"Why left the dang'rous choice to go aftray?
Yet turn thy eyes, vain fceptic, own thy pride,
See vice of empire and of wealth poffefs'd, Pine at the heart, and feel herfelf unblefs'd. And fay, were yet no farther marks affign'd, Is man ungrateful? or is Heav'n unkind ? "Yes, all the woes from Heav'n permiffive fall, "The wretch adopts,--the wretch improves them
From his wild luft, or his oppreffive deed,
'Tis in that awful all-dif lofing day!
Oh then, while penitence can fate difarm, While ling'ring Juftice yet with-holds its arm; While heav'nly patience grants the precious time, Let the loft finner think him of his crime; Immediate, to the feat of mercy fly, Nor wait to morrow-left to-night he die!
But tremble, all ye fins of blackeft birth, Ye giants, that deform the face of earth; Tremble, ye fons of aggravated guilt, And, ere too late, let forrow learn to melt; Remorfelefs Murder! drop thy hand fevere, And bathe thy bloody weapon with a tear; Go, Lara impure! converte with friendly light, Forfake the manfions of defiling night; Quit, dark Hypocrify, thy thin difguife, Nor think to cheat the notice of the fkies! Unfocial Avarice, thy grafp forego, And bid the ufeful treafure learn to flow; Reftore, Injuftice, the defrauded gain! Oppreffion, bend to cafe the captive's chain, Ere awful Juftice ftrike the fatal blow, And drive you to the realms of night below! But Doubt refumes," If Justice has decreed "The punishment proportion'd to the deed, "Eternal mifery feem, too fevere, "Too dread a weight for wretched man to bear! "Too harsh!--that endic's torments thoald repay "The crimes of life, the errors of the day !"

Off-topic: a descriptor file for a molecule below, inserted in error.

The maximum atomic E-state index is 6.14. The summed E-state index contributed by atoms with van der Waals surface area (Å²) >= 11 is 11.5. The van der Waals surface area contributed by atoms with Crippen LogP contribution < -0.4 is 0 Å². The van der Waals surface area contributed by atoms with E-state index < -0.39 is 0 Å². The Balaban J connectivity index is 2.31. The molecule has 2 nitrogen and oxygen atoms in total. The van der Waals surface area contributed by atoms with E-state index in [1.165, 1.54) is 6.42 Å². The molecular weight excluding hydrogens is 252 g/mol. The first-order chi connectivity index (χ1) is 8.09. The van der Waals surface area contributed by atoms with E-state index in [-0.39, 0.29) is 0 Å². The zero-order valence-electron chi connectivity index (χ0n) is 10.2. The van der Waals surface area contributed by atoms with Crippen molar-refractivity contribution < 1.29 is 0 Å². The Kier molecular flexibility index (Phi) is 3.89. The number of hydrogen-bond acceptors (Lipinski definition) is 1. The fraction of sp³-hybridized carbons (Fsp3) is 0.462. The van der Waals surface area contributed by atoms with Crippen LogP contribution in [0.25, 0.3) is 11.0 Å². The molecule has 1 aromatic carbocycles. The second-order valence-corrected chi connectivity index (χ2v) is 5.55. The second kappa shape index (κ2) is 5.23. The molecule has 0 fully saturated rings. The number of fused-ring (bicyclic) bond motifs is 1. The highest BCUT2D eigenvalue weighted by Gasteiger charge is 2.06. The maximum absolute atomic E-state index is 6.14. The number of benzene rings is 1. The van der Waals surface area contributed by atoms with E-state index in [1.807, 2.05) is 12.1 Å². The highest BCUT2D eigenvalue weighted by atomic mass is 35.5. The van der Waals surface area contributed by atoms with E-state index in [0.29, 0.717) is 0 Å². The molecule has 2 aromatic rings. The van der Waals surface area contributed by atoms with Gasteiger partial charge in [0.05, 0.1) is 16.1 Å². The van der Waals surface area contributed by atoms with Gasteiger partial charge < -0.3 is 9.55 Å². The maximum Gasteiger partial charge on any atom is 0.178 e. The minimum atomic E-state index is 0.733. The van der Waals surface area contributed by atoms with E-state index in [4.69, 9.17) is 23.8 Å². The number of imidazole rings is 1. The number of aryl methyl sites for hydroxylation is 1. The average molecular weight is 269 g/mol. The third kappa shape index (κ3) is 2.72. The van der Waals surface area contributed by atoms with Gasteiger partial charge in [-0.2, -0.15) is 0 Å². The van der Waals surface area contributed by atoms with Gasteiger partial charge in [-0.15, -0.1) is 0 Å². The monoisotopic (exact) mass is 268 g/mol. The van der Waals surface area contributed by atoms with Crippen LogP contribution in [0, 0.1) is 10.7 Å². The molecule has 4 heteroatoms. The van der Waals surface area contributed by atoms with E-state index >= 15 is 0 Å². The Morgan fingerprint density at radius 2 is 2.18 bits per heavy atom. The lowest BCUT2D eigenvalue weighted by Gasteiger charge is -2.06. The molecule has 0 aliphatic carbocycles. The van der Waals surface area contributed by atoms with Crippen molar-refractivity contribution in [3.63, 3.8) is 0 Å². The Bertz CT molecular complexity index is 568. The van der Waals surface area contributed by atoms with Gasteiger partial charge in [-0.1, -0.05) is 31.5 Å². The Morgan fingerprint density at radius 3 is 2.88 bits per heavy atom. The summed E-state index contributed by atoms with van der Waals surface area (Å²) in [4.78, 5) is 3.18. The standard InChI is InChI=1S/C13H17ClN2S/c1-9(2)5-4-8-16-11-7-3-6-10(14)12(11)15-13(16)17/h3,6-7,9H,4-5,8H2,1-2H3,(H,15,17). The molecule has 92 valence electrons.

In via our reafon would prefumptuoas pry; Heav'n's counfels are beyond conception high;
In vain would thought his measur'd justice scan! His ways how different from the ways of man! Too deep for thee his fecrets are to know; Enquire not, but more wifely fhun the woe: Warn'd by his threat'nings, to his laws attend, And learn to make Omnipotence thy friend!
Our weaker laws, to gain the purpos'd ends, Oft pafs the bounds the law-giver intends; Oft partial power, to ferve its own defign, Warps from the text, exceeding reafon's line; Strikes, bias'd, at the perfon, not the deed, And fees the guiltless unprotected bleed !
But God alone, with unimpaffion'd fight,
Thus human juftice-(far as man can go)
And you, ye happier fouls! who in his ways
As men may thence confefs his truth divine!
But oh, advent'rous Mufe, restrain thy flight, Dare not the blaze of uncreated light! Before whofe glorious throne with dread furprife, Th'adoring feraph veils his dazzled eyes; Whofe pure effulgence, radiant to excefs, No colours can deteribe, or words exprefs! All the fair beauties, all the lucid ftores, Which o'er thy works thy hand refplendent pours, Feeble, thy brighter glories to display, Pale as the noon before the folar ray!